Some 18,000 people complain to the LGO (Local Government Ombudsman) every year. However, because the LGO don't clearly explain what they can and can't investigate only about 10,000 of those complaints actually fall within their remit. That means that some 8000 people a year waste time and effort submitting a complaint to the wrong body. The private sector wouldn't put up with such a drain on their resources and would soon find a way of educating people about their business. It's not rocket science after all it's simple marketing.
So why does the LGO accept this curious situation (nearly 50% of the people who complain to them shouldn't have done) , without seeking and promoting an effective remedy.
The answer is simple. The LGO use these 8,000 people to manipulate their headline grabbing statistics. The average cost of resolving a complaint provides an example. The LGO, unlike other Ombudsmen, include all complaints (curiously even those that don't even fall within their remit to investigate). As a result they can imply that each complaint cost them some £600 rather than £1,100 to resolve.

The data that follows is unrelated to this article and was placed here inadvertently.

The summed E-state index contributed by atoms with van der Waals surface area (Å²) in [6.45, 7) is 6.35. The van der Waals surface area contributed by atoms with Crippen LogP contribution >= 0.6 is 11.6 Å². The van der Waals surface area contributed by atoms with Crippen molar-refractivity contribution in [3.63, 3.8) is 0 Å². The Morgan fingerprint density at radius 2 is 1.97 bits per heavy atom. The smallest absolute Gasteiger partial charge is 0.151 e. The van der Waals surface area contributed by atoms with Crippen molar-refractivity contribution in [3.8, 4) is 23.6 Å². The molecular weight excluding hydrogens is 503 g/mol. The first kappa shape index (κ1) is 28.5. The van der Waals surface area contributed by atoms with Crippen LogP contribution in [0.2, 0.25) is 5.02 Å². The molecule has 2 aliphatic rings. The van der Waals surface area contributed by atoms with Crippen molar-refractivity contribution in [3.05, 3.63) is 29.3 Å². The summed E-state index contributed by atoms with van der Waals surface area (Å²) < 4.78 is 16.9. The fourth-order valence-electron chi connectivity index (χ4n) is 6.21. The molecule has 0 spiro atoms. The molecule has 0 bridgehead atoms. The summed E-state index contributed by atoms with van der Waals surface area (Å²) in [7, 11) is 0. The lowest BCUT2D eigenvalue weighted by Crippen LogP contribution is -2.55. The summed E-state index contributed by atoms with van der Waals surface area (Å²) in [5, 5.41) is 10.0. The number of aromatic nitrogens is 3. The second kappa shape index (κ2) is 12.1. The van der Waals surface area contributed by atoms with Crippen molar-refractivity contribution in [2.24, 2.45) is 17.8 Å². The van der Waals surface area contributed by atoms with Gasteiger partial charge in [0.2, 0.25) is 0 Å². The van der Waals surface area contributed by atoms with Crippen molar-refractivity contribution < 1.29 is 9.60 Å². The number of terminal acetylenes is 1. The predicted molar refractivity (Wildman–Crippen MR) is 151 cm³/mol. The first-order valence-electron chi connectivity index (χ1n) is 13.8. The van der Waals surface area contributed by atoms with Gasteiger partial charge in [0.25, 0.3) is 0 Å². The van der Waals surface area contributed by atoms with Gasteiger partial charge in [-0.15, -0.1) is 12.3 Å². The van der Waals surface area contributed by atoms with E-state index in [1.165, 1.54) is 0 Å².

Are they really suggesting that it costs them an average of £600 just to send a complainant a letter telling them that their complaint is outside their remit to investigate. Surely it would be more cost effective to market their service correctly so people know exactly what they can and can't do in the first place.
If people kept knocking at your door asking for someone who didn't live at your house, how long would it be before you put a sign on your door. However, I bet you would remove the sign if I promised to give you £600 for everyone you redirected.
Here's one of my statistics. Using the LGO's own figures it costs the taxpayer about £4.8 million a year just to tell 8,000 people they can't investigate their complaint. I wonder why the Audit Commission puts up with such an extravagant use of taxpayers cash?